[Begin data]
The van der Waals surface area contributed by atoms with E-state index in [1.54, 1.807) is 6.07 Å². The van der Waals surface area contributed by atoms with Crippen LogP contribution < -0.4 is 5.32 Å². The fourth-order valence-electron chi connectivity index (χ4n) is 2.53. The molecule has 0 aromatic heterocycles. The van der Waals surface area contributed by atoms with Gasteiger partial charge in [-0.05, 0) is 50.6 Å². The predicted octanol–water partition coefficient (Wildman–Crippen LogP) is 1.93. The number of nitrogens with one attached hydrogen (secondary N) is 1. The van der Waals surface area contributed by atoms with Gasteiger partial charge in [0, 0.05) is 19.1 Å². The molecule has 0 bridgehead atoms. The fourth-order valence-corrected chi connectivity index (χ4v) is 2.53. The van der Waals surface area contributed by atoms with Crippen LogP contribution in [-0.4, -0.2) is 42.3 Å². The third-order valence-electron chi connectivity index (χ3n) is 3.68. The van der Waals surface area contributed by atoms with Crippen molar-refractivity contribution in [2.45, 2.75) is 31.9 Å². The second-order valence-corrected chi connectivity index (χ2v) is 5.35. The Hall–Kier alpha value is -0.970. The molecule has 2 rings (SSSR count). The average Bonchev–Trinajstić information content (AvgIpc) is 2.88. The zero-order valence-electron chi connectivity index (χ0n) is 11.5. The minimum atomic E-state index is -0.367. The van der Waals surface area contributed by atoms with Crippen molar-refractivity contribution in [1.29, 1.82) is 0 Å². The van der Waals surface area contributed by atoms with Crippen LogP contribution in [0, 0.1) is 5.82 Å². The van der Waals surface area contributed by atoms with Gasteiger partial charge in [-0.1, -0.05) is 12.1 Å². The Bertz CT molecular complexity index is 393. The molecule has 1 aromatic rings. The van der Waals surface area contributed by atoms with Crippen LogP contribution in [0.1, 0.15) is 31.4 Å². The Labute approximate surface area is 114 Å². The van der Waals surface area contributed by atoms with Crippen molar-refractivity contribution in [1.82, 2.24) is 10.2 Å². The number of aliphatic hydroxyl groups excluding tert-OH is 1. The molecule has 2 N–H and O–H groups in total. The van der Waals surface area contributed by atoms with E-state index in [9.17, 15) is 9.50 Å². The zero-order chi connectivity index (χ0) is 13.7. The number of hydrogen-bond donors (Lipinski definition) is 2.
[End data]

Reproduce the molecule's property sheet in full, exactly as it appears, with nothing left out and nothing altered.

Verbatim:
The van der Waals surface area contributed by atoms with E-state index in [1.54, 1.807) is 6.07 Å². The van der Waals surface area contributed by atoms with Crippen LogP contribution < -0.4 is 5.32 Å². The fourth-order valence-electron chi connectivity index (χ4n) is 2.53. The molecule has 0 aromatic heterocycles. The van der Waals surface area contributed by atoms with Gasteiger partial charge in [-0.05, 0) is 50.6 Å². The predicted octanol–water partition coefficient (Wildman–Crippen LogP) is 1.93. The number of nitrogens with one attached hydrogen (secondary N) is 1. The van der Waals surface area contributed by atoms with Gasteiger partial charge in [0, 0.05) is 19.1 Å². The molecule has 0 bridgehead atoms. The fourth-order valence-corrected chi connectivity index (χ4v) is 2.53. The van der Waals surface area contributed by atoms with Crippen LogP contribution in [-0.4, -0.2) is 42.3 Å². The third-order valence-electron chi connectivity index (χ3n) is 3.68. The van der Waals surface area contributed by atoms with Crippen molar-refractivity contribution in [2.45, 2.75) is 31.9 Å². The second-order valence-corrected chi connectivity index (χ2v) is 5.35. The Hall–Kier alpha value is -0.970. The molecule has 2 rings (SSSR count). The average Bonchev–Trinajstić information content (AvgIpc) is 2.88. The zero-order valence-electron chi connectivity index (χ0n) is 11.5. The minimum atomic E-state index is -0.367. The van der Waals surface area contributed by atoms with Crippen molar-refractivity contribution in [1.29, 1.82) is 0 Å². The van der Waals surface area contributed by atoms with Crippen LogP contribution in [0, 0.1) is 5.82 Å². The van der Waals surface area contributed by atoms with Gasteiger partial charge in [-0.1, -0.05) is 12.1 Å². The Bertz CT molecular complexity index is 393. The molecule has 1 aromatic rings. The van der Waals surface area contributed by atoms with Crippen LogP contribution in [0.1, 0.15) is 31.4 Å². The Labute approximate surface area is 114 Å². The van der Waals surface area contributed by atoms with Crippen molar-refractivity contribution in [1.82, 2.24) is 10.2 Å². The number of aliphatic hydroxyl groups excluding tert-OH is 1. The molecule has 2 N–H and O–H groups in total. The van der Waals surface area contributed by atoms with E-state index in [9.17, 15) is 9.50 Å². The zero-order chi connectivity index (χ0) is 13.7. The number of hydrogen-bond donors (Lipinski definition) is 2.